Op Ed

31 Years Later and We're Still Facing Barriers

Disability Lead
July 26, 2021

Thirty one years ago today, the Americans with Disabilities Act (ADA) was signed into law. Modeled after the Civil Rights Act of 1964, this landmark legislation was heralded as a way to give people with disabilities protection from discrimination while guaranteeing their rights to access employment opportunities, to purchase goods and services, and to participate in State and local government programs and services.

While the events on July 26, 1990 propelled the disability rights movement in ways we hoped—and ways we never imagined—it’s unfathomable that we’re here, over three decades later, and people with disabilities are still facing barriers to exercising one of their most fundamental rights: the right to vote.

The following are comments submitted by Disability Lead to the National Institute of Standards and Technology on these barriers and how they should be addressed and removed.‍

At Disability Lead, a disability-led organization committed to developing and connecting leaders with disabilities to civic opportunities, we are gravely concerned about laws that deteriorate our voting rights.

Last year, we convened an event and conversation with Fair Fight to examine this issue. What was revealed is that even in a state like Illinois with relatively expansive voting access, significant barriers exist.

Disability Lead members and other members of Illinois’ disability community shared experiences of barriers that fundamentally strip privacy and dignity from the voting process:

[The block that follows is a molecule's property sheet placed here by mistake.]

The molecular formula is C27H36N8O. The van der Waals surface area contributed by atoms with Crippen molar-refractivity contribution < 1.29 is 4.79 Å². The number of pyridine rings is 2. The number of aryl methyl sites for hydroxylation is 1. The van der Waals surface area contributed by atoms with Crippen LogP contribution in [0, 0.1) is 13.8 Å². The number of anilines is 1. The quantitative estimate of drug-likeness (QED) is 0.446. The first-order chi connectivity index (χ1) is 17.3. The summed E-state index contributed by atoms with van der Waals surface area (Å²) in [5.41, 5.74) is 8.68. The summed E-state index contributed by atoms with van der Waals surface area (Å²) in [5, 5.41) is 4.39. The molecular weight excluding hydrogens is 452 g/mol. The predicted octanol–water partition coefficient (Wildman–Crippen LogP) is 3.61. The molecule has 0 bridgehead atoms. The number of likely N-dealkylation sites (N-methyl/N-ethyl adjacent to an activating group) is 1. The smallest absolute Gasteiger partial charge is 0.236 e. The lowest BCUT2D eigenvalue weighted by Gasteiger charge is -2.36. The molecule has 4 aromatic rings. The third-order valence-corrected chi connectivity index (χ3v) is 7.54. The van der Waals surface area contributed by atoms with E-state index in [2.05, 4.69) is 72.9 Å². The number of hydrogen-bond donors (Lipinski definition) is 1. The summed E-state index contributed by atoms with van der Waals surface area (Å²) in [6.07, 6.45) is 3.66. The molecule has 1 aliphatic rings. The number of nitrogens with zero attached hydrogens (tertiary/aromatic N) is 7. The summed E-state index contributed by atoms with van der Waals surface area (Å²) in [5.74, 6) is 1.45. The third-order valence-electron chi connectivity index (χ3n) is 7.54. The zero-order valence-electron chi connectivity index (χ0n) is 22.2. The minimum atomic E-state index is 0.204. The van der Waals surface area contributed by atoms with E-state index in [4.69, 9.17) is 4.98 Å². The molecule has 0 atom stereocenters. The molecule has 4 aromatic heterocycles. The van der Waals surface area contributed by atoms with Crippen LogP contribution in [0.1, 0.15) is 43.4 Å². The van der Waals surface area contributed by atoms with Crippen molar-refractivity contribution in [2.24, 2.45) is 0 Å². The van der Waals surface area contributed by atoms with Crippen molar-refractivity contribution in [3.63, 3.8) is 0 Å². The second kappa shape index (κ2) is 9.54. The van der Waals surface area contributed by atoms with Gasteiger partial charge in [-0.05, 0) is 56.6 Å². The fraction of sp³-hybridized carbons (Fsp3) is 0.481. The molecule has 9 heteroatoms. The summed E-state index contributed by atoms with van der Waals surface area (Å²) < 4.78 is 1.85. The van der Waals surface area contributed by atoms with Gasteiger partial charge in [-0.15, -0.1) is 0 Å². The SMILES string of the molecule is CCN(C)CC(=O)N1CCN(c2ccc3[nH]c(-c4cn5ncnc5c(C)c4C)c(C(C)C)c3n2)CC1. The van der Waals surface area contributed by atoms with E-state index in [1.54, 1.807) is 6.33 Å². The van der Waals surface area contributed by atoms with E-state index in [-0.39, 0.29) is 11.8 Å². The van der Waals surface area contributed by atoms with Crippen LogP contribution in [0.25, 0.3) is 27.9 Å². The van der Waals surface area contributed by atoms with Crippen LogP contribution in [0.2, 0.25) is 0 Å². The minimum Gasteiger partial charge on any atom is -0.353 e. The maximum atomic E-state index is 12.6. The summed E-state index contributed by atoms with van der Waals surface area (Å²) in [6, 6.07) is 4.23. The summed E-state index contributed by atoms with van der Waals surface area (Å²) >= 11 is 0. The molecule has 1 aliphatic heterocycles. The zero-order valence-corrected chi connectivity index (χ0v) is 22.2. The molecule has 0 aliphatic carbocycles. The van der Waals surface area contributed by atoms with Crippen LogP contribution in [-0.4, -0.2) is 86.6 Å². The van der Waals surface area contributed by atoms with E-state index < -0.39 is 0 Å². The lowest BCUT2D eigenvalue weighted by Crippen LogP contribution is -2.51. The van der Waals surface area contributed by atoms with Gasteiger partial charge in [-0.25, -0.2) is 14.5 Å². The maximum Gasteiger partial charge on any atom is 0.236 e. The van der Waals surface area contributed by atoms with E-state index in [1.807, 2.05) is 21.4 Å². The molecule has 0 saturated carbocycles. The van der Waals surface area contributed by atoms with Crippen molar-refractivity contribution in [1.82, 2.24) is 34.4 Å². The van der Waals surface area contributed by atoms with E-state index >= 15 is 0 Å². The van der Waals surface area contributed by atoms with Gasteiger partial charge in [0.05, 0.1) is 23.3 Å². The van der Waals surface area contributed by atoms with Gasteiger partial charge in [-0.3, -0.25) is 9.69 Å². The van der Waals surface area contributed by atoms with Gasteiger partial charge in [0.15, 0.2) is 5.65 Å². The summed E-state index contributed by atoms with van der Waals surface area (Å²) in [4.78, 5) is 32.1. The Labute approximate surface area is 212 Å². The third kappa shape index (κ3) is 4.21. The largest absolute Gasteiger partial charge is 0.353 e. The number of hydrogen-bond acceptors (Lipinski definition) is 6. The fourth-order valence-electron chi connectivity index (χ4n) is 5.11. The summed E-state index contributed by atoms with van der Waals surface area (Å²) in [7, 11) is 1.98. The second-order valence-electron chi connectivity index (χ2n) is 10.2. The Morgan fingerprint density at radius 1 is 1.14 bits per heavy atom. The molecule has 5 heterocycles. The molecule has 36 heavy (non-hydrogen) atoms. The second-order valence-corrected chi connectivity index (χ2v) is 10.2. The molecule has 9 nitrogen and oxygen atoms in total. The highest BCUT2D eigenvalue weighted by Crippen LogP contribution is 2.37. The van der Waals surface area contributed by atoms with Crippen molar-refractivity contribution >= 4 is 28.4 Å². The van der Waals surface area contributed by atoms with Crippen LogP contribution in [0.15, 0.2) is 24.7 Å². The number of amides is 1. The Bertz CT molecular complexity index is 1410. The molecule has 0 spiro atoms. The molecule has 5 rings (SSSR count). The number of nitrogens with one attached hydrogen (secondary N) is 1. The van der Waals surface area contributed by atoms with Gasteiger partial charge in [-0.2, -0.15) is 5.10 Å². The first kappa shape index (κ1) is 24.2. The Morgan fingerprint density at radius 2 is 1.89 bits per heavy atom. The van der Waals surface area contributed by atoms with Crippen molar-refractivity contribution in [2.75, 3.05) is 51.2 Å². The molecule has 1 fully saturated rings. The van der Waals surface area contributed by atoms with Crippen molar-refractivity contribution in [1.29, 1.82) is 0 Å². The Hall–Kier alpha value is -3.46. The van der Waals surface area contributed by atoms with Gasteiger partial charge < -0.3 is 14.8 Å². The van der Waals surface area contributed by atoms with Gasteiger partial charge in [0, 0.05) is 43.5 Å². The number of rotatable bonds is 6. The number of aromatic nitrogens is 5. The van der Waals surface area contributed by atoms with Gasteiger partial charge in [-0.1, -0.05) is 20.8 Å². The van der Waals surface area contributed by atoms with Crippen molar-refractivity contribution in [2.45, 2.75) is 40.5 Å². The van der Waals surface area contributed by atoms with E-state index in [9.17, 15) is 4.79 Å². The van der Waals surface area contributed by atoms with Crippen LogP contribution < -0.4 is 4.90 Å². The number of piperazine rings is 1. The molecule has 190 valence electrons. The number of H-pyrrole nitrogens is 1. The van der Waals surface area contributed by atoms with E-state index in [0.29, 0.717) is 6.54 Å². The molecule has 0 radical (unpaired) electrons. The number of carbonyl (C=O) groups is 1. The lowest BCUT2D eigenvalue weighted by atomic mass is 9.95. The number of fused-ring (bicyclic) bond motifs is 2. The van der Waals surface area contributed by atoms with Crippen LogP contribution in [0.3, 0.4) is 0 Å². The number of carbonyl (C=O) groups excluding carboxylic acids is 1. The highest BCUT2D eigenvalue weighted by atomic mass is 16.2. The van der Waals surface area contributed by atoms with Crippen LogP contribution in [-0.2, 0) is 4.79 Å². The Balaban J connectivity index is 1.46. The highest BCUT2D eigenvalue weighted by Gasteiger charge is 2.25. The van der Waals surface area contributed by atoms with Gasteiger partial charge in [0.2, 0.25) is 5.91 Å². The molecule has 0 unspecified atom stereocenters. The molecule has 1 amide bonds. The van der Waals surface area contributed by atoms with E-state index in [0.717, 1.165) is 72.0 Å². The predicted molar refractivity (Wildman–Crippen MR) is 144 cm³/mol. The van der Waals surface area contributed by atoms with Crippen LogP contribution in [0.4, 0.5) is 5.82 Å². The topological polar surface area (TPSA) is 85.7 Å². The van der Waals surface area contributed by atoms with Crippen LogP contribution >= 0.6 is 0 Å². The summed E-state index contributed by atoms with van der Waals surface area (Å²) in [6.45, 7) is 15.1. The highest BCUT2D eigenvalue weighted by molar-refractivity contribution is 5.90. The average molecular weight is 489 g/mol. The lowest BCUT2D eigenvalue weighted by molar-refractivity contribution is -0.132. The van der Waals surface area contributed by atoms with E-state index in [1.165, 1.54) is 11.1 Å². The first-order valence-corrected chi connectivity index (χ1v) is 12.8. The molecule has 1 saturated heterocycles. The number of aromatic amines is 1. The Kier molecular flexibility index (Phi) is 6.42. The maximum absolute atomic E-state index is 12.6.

• Physical barriers persist from inaccessible or inconvenient entryways to broken voting machines at wheelchair-accessible booths.
  • Lack of privacy for voters who are low-vision. Often, blind and low-vision voters rely on others to help cast their ballot instead of voting independently.
  • Difficulty registering. For voters with intellectual and developmental disabilities who may not have a driver's license or state ID have difficulty registering.
  • Challenges with language—ballot questions are often written in complicated language instead of plain language. Those who are autistic or experience intellectual and developmental disabilities have difficulty understanding what the question is asking.
  • Rarely do poll workers have the experience or training needed to respectfully interact with disabled voters.

People with disabilities have an incredible stake in every election and deserve the opportunity to cast their vote in safe, private, and respectful ways.

As for solutions, we recommend:

  1. Additional resources for voting sites to make them, at minimum, ADA compliant, emphasizing voting sites located in under-resourced areas. Too often, a lack of ADA compliance is cited as a reason to shut down voting sites. We do not support that. Instead, we should be asking how to make those sites accessible.
  2. Disability training for poll workers. Those who work at the polls must be trained in disability inclusion and understand the needs of disabled voters.
  3. Recruitment of the disability community to serve as poll workers and to serve in the electoral process. People with disabilities should be recruited to serve as poll workers, election judges and in other roles in the process. We are in the best position to both help disabled voters and improve on-the-ground and site-specific processes.

We have the right and responsibility to participate in the electoral process—our lives and livelihoods as people with disabilities depend on it. We appreciate the focus on removing barriers and upholding these civil rights that must be protected. Thank you for your consideration.

Op Ed